Dear Ms. Press, in January 2019 you opened the international Fashionsustain conference at Neonyt in Berlin with your keynote speech "We are Water". Why is it so important that both the fashion industry and consumers alike do cultivate a new approach to this vital resource?
Many of us take access to fresh water for granted. In 2019, we can’t afford to do that. Water is an extremely precious resource - without it, there is no life. Increased demand from industry and rising populations coupled with increased water pollution is putting pressure on supply. That’s why the UN has named this decade (from 2018) the Water Action Decade.
The fashion industry consumes large amounts of water. According to Global Fashion Agenda’s Pulse of Fashion report, the industry used almost 79 billion cubic meters in 2015—the equivalent of 35 million Olympic swimming pools’ worth. I think it’s time we asked ourselves if this is justifiable. When there are people without clean water to drink and when we need water for food crops, should we be using so much water to make clothes? Conventionally grown, irrigated cotton is the poster child for thirsty fashion. You’ve probably seen the statistics and Instagram tiles that say: it takes up to 2700 liters of water to produce one T-shirt. And up to 10,000 litres for a single pair of jeans. We need new methods, systems and design-thinking to reduce fashion’s water footprint.
Are there pioneers and promising innovations at the interface of water and fashion that prove that change is possible?
Absolutely. More and more. I was interested to learn about SpinDye, a Swedish company that was also present at Neonyt. They’ve developed a process that dyes polyester before it is spun into yarn. New York-based ColorZen’s technology modifies cotton's molecular structure so that dyes more easily bond with it. They say this process can reduce the water required to dye a garment by 90 %. One of the most exciting areas of innovation is recycling, where advancements are happening very quickly. It used to be virtually impossible to recycle post consumer clothing waste made from fabrics with blended fibres - poly-cotton, for example. But pioneers like Evrnu have figured out how to do this.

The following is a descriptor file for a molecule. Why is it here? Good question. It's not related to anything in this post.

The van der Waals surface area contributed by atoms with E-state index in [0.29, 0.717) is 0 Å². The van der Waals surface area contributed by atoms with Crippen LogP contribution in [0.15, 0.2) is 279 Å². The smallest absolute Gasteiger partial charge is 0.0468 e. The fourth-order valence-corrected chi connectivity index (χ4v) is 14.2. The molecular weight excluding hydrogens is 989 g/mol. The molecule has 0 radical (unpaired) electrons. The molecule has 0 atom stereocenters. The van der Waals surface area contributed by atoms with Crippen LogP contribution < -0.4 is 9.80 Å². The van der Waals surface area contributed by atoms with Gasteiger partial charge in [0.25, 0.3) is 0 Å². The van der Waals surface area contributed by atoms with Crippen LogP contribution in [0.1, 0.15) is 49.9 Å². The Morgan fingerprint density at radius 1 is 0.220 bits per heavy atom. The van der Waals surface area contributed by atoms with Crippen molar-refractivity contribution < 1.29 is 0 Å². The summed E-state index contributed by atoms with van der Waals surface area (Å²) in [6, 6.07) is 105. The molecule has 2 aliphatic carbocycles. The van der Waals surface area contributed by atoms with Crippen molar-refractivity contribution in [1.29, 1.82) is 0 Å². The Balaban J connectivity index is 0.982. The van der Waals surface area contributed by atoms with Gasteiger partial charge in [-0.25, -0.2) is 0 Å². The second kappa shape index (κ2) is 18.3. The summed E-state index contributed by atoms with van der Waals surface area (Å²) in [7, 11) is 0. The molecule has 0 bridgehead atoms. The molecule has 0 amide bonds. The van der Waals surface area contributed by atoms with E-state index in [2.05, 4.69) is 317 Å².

Osomtex, another American startup, uses a mechanical rather than chemical process to recycle post-consumer waste into high quality yarn. Their shredding process uses zero water.
The Fashionsustain conference was part of the global hub Neonyt, that opened its doors from 15 to 17 January 2019 during Berlin Fashion Week. What personal impressions, insights or encounters did you take away from Neonyt?
I was so impressed, and can’t wait to return. I loved the energy of the event and the mix: the brands showcasing, the panel discussions, the runway show and the energy of the people involved. I actually met a lot of people and brands I hadn’t been aware of, so there was a sense of discovery for me, which is always fantastic for a journalist. I also liked that there were established names involved. I met Neonyt’s creative director, the pioneering Magdalena Schaffrin at Helsinki fashion week last year, and I think her energy and passion is a force to be reckoned with!
In the sustainability space, we talk a lot about openness, collaboration and community but we don’t see enough of it in action. At Neonyt I did see this. How inspiring, for example, to have speakers share a stage from Inditex (which owns Zara) with Greenpeace and WWF to address the topic of water use in fashion. That was groundbreaking.
To what extent has the topic of sustainable fashion arrived in today’s major fashion magazines and in the segment of luxury fashion? What developments can be observed and what is your prognosis for the future?
Much has changed in the last two years. I first started working in this space in 2013, after Rana Plaza and while researching my book Wardrobe Crisis, How we went from Sunday Best to fast fashion. At that time, conversations about ethical and sustainable fashion were still quite niche.
Now the mainstream fashion press is beginning to dive into the topic. I was the first sustainability editor in the world, but there are more coming. We are seeing rising interest from the consumer in things like supply chain transparency, the circular economy, lab-grown fabrics, material-to-material recycling. There are also way more sustainable fashion and accessories brands launching, and more bloggers and influencers taking an interest.
In my opinion, the luxury sector has actually been the slowest to change. Sports giants like Nike and Adidas are way ahead, while the big fast fashion brands are also innovating - in part because they have to. Ask yourself, what’s the alternative to sustainable fashion? Unsustainable fashion! Seriously, who’s going to be interested in that?
#Clare Press #Sustainability #Fashion Industry #Neonyt #Fashionsustain